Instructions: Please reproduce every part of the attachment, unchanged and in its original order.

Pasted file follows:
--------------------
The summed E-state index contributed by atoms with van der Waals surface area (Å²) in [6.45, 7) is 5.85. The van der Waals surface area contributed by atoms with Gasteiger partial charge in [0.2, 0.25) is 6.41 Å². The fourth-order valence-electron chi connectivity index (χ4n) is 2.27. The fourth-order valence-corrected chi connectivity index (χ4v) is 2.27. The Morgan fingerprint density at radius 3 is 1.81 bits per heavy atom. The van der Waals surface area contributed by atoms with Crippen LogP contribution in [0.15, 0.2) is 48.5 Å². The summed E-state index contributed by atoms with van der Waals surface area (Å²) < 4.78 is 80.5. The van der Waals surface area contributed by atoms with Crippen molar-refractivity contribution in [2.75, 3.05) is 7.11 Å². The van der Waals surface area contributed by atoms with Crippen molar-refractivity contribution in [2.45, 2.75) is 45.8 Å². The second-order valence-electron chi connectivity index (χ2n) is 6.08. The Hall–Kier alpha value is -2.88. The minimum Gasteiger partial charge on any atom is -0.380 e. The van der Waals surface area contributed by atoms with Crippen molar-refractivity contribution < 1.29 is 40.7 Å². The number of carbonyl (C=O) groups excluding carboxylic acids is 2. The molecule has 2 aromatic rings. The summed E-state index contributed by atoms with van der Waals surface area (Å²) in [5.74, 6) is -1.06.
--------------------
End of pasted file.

The summed E-state index contributed by atoms with van der Waals surface area (Å²) in [6.45, 7) is 5.85. The van der Waals surface area contributed by atoms with Gasteiger partial charge in [0.2, 0.25) is 6.41 Å². The fourth-order valence-electron chi connectivity index (χ4n) is 2.27. The fourth-order valence-corrected chi connectivity index (χ4v) is 2.27. The Morgan fingerprint density at radius 3 is 1.81 bits per heavy atom. The van der Waals surface area contributed by atoms with Crippen LogP contribution in [0.15, 0.2) is 48.5 Å². The summed E-state index contributed by atoms with van der Waals surface area (Å²) < 4.78 is 80.5. The van der Waals surface area contributed by atoms with Crippen molar-refractivity contribution in [2.75, 3.05) is 7.11 Å². The van der Waals surface area contributed by atoms with Crippen molar-refractivity contribution in [2.45, 2.75) is 45.8 Å². The second-order valence-electron chi connectivity index (χ2n) is 6.08. The Hall–Kier alpha value is -2.88. The minimum Gasteiger partial charge on any atom is -0.380 e. The van der Waals surface area contributed by atoms with Crippen molar-refractivity contribution < 1.29 is 40.7 Å². The number of carbonyl (C=O) groups excluding carboxylic acids is 2. The molecule has 2 aromatic rings. The summed E-state index contributed by atoms with van der Waals surface area (Å²) in [5.74, 6) is -1.06.